The U.S. Supreme Court’s decision in Dobbs v. Jackson has created a post-Roe landscape where abortion access is now determined by states and abortion training is in jeopardy. This has created a landscape of uncertainty across the country for those needing abortion care. In 26 states, abortion care is now illegal, soon to be illegal, or state laws are unclear. The decision to shift the U.S. into a post-Roe era will have an immediate impact on how healthcare is provided, but it will also have longer-term consequences.
In the 24 states where access to abortion care is still legal, demand will likely rise as governors pass laws protecting those who travel from out of state to access care. This will also likely increase the demand for physicians in those states who are trained in providing abortion care. However, as clinics close following the Dobbs decision, training physicians becomes more difficult.
Programs in a bind
Even before Roe was overturned, it was difficult to train medical students in abortion care. This was especially true in rural states, where abortion clinics were few and far between. For example, students at Louisiana State University New Orleans had to travel four hours to Shreveport to access the Hope Clinic–Lousiana’s only abortion clinic that allowed training.
With abortion now outlawed in Louisiana, the Hope Clinic has shuttered its doors, leaving OBGYN residents and program administrators without a clear path forward. This problem is not specific to Louisiana. An April study from the University of California, San Francisco and UCLA found that nearly half of OBGYN residency programs are located in states certain or likely to ban abortion care. According to the study, the number of OBGYN residents with access to abortion training would fall from 92 percent to 56 percent.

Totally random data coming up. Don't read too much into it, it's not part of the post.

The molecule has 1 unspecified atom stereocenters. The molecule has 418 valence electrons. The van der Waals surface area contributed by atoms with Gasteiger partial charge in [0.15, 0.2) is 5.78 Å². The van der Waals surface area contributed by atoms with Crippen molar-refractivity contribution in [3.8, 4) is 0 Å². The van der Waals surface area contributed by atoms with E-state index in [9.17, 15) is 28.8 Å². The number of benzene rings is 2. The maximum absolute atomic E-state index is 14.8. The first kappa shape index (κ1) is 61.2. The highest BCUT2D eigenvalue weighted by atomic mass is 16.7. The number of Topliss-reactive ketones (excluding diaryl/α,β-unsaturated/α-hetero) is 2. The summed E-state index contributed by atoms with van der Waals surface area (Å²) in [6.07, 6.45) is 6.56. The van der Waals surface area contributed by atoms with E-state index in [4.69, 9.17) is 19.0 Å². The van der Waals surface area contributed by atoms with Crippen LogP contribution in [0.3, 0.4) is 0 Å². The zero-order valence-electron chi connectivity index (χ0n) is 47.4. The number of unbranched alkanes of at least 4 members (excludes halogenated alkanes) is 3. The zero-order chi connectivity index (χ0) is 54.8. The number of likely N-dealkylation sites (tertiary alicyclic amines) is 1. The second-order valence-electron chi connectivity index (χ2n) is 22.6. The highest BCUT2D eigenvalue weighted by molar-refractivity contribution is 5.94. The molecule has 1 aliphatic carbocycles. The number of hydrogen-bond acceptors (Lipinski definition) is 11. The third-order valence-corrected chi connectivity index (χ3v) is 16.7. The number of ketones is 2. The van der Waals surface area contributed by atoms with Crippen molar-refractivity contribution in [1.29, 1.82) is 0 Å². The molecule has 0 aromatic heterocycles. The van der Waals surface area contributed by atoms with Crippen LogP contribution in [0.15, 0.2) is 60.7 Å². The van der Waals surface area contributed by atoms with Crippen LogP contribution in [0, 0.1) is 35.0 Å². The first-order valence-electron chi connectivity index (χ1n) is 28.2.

This leaves programs in abortion-ban states facing the challenge of recruiting students. Just last week, students at the University of Michigan’s white coat ceremony walked out when the keynote speaker made openly anti-abortion statements. Students’ willingness to push back against anti-abortion policies likely won’t stop there. As the federal abortion ban persists, medical students and residents–especially OBGYNs–will be forced to choose between programs in states where abortion training is available and programs in states where it is not.
So, then, what does abortion training look like in a post-Roe United States?
That’s a difficult question to answer. And it may not yet have a clear answer.
However, we do know that more than a third of medical trainees return to work at their training hospital. If medical residents, especially OBGYN residents, begin choosing programs in states where abortion care and training are available, a new gulf in reproductive health could emerge.
The longer the federal abortion ban persists, medical programs in states where abortions are not legal will have to find ways to revamp the way abortion care is taught and learned. This will be an important step to continue recruiting OBGYN students and medical students who support comprehensive reproductive health. However, it is also vital for combating a reproductive health gap should the federal abortion ban be overturned.